11 July 2007

tough calls, or "so what do you do for a living?"

so a coworker and friend of mine posted something on her journal today and it moved me and made me ashamed, because i don't write in here even a quarter of the things i feel i ought to. it's not like i feel ashamed that she posted more than me or better than me, but that she was brave enough to look at the whole lot of it and push through the fear that it would take hours and years to explain it all from the top and went ahead and said what she wanted to say, and i should do that more often. too often i get home and don't know where i would start, so i don't. but okay.

yesterday i had what was probably the most difficult phone call of my six months at this job. it didn't last very long at all, less than ten minutes probably, and yet at the end of it i felt like something inside me was exhausted and broken and i had to go sit on the floor of the sonography room and bawl. and i'm not even the one with the problems.

this woman was barely keeping it together even when i first said hello. she shakily asked me how much an abortion would cost, and when i asked her how many weeks pregnant she was she told me "today makes nineteen weeks" and something in her voice was breaking. when i told her the cost she cried outright and told me, eventually, that she had no idea what to do. i feel really weird going into the details now that i'm trying to do so, but as she cried and tried to talk, the gist of her situation became clearer. she had been pregnant with fraternal twins, but her relationship situation is "kind of abusive", and he hit her in the stomach and she bled. she miscarried, lost one of the two. there was no doubt at all to me that she had wanted to carry to term and was now grieving. she wanted to keep the remaining pregnancy but "he doesn't want to have it anymore" and that's why she was calling us.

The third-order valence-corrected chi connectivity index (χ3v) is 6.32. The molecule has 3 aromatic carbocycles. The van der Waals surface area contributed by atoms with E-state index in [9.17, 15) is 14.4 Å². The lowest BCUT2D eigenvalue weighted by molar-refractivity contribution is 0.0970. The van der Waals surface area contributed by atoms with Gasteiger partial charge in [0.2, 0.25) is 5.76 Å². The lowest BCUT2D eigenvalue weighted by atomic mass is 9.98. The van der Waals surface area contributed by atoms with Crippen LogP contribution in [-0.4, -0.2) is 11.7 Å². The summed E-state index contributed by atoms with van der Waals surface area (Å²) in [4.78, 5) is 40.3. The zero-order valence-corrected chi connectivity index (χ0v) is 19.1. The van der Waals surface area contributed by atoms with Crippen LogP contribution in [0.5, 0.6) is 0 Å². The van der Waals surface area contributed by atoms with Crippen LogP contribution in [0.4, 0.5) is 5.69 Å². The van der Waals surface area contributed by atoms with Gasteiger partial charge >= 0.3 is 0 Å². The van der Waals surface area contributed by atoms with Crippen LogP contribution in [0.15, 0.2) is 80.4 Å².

so far i'd never been in a situation where i thought that what i said would undoubtedly make or break a woman's decision. in general i feel that my role is to provide the clearest, most accurate information i can so that people can input that data into their established decision-making process and come up with the output, a decision. of course that's not strictly or always the case, but for the most part women have a pretty good sense of what they want to do, or at least they've already decided that "if x then y, but if u then v". i can't tell anyone to have an abortion or not to have an abortion; they know their lives much better than i do. but this particular woman needed something outside of those parameters. and this is where the misunderstanding of what we do is really salient. if our job were to "sell" abortion, as so many antis allege, i would have told her that in her situation of course an abortion made sense and jumped right into scheduling an appointment. and on the other hand, if i worked at a crisis pregnancy center, my job would have been to tell her that even if she was being abused her baby surely still wanted to be born, or to tell her to go home and pray for the best and choose adoption if things got too bad down the line. but our job is to provide women with information and support to make decisions for themselves. she wanted to deliver twins but her violent boyfriend made her lose one and asked her to get rid of the other? she has two major problems, not one. the first is getting rid of that boyfriend; the second is caring for her health and then deciding whether she can and wants to carry to term. an abortion would only have addressed one of those issues, as well as possibly aggravated her emotional state.